Robinson managed to convince the studio to humanize his next villain / Rico knock-off in Smart Money (also made in 1931), but he endured affair share of crime films before working his way into period dramas. As much as he disliked being typecast, the actor did revisit Rico once again in the character of Johnny Rocco in John Huston’s gripping drama Key Largo (1948), one of his most emotionally sadistic roles.
As with other classic film DVDs in this wave, Warner Home Video includes the Leonard Maltin hosted ‘Warner Night at the Movies,’ which comes with trailers for Robinson’s newspaper drama Five Star Final (1931) and Little Caesar; a hysterical Hearst newsreel in which ex-Follies hoofer “Kiki” Roberts reads from cue cards in a coached interview about the murder of her dead beau “Legs” Diamond, and tells all the girls of America to ‘Obey your parents, and live good clean lives’ before hugging and kissing her mumsy on cue; and the musical cartoon “Lady, Play Your Mandolin! starring the studio’s Mickey Mouse clone Foxy (who resembles a spade-eared mouse than a fox) in his film debut.
The real rarity among the extras: a baby-faced Spencer Tracy in his third film role, the 1930 short-short drama The Hard Guy, written by Betty Ross and directed by Arthur Hurley.
In the 6 mins. short, Tracy plays an unemployed father. After ranting about ‘hard-boiled’ social issues to his wife (Katharine Alexander) and fixing his nasal & squeaky-voiced daughter a Bromo-Seltzer (‘Listen to her fizz!’), he walks out of the apartment with his old army coat and revolver. Outside, two street cops discuss a recent robbery, and then Tracy returns with some badly needed goods (food, a dead chicken, and a dollie). Did he steal them? Did he resort to becoming part of the problem instead of the solution? Only the finale reveals the truth…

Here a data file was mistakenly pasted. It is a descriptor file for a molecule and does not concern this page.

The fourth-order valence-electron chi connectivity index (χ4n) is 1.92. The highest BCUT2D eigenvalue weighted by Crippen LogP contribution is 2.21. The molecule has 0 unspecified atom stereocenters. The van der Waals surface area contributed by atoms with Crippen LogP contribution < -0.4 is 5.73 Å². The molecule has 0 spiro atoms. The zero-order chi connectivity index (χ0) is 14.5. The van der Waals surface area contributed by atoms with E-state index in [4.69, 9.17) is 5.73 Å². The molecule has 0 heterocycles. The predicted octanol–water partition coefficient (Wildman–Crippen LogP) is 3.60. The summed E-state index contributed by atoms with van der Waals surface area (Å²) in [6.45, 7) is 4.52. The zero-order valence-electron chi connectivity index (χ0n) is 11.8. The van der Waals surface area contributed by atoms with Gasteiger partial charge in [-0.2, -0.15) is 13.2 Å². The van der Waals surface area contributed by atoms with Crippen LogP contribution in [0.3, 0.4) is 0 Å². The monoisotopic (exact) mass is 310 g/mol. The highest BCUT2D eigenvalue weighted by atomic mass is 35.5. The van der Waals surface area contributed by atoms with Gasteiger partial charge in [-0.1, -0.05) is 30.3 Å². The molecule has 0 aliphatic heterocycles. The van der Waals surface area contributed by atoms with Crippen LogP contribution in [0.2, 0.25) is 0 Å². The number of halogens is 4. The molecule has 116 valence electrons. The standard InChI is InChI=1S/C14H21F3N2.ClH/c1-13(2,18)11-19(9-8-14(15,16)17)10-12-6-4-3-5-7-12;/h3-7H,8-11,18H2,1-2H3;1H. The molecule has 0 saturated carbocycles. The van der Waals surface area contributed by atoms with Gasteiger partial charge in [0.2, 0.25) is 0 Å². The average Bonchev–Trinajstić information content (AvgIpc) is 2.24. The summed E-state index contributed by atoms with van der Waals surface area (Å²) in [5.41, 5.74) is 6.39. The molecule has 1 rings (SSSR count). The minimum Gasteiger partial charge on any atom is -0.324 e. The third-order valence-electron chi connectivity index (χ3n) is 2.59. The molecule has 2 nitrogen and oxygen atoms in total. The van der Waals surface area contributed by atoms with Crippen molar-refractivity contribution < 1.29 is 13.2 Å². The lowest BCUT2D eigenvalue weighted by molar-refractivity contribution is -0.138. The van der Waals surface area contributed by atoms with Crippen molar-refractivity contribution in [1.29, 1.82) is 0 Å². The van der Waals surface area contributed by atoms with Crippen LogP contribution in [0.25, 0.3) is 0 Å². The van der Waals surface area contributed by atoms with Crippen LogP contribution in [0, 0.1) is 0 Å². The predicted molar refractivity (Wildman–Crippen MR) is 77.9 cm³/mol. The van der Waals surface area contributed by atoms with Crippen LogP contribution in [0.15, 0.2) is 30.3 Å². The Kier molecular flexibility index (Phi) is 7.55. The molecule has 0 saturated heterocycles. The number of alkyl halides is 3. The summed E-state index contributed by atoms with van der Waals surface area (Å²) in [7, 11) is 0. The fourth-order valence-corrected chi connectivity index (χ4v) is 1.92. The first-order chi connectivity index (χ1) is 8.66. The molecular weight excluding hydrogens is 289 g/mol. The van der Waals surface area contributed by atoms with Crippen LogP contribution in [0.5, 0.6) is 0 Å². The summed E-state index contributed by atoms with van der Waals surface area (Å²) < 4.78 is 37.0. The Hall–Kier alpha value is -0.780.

Richard Jewell’s audio commentary for Little Caesar is first rate, and provides a finely detailed production history of the film, including cast bios, the studio’s crime film wave, and the many social and true life issues reflected in this pioneering work that defined the parameters of the genre, and influenced criminals by codifying fashionable stereotypes and lifestyles. Also highlighted is the evil Production Code, which mandated the studio tacking on a pompous forward (basically a text crawl with music) to ensure the film could be release after 1934 as an early filmic lesson in moral turpitude. (Ahem.)
Finally, a 2005 featurette condenses some of the commentary facts and adds further period details of prohibition, Al Capone, and the crime genre with comments from historians, and filmmaker Martin Scorsese.
This title is available separately or as part of the 4-film set TCM Greatest Gangster Films, which includes Little Caesar (1931), Smart Money (1931), The Public Enemy (1930), and The Roaring Twenties (1939).
© 2011 Mark R. Hasan